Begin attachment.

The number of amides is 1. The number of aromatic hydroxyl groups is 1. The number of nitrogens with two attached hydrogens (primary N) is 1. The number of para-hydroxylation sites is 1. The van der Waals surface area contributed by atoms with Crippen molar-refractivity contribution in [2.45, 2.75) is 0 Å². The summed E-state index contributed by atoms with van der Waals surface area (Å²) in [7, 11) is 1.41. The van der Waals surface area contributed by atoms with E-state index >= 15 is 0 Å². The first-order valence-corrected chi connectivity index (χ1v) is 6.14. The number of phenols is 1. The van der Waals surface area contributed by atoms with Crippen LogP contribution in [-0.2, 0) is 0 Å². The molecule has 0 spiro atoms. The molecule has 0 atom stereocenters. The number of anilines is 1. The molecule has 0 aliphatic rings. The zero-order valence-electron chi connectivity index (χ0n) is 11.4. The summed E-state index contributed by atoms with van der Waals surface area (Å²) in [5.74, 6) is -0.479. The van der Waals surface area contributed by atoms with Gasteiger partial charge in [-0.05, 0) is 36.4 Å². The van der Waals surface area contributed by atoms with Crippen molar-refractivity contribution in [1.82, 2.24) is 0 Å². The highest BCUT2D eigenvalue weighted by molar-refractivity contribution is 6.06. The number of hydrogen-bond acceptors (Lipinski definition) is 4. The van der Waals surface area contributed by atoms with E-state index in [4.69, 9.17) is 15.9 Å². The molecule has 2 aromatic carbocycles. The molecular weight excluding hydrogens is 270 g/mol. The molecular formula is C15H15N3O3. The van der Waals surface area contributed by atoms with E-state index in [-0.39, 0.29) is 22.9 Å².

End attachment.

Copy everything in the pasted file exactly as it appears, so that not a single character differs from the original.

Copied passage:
The number of amides is 1. The number of aromatic hydroxyl groups is 1. The number of nitrogens with two attached hydrogens (primary N) is 1. The number of para-hydroxylation sites is 1. The van der Waals surface area contributed by atoms with Crippen molar-refractivity contribution in [2.45, 2.75) is 0 Å². The summed E-state index contributed by atoms with van der Waals surface area (Å²) in [7, 11) is 1.41. The van der Waals surface area contributed by atoms with E-state index >= 15 is 0 Å². The first-order valence-corrected chi connectivity index (χ1v) is 6.14. The number of phenols is 1. The van der Waals surface area contributed by atoms with Crippen LogP contribution in [-0.2, 0) is 0 Å². The molecule has 0 spiro atoms. The molecule has 0 atom stereocenters. The number of anilines is 1. The molecule has 0 aliphatic rings. The zero-order valence-electron chi connectivity index (χ0n) is 11.4. The summed E-state index contributed by atoms with van der Waals surface area (Å²) in [5.74, 6) is -0.479. The van der Waals surface area contributed by atoms with Gasteiger partial charge in [-0.05, 0) is 36.4 Å². The van der Waals surface area contributed by atoms with Crippen molar-refractivity contribution in [1.82, 2.24) is 0 Å². The highest BCUT2D eigenvalue weighted by molar-refractivity contribution is 6.06. The number of hydrogen-bond acceptors (Lipinski definition) is 4. The van der Waals surface area contributed by atoms with E-state index in [4.69, 9.17) is 15.9 Å². The molecule has 2 aromatic carbocycles. The molecular weight excluding hydrogens is 270 g/mol. The molecular formula is C15H15N3O3. The van der Waals surface area contributed by atoms with E-state index in [-0.39, 0.29) is 22.9 Å².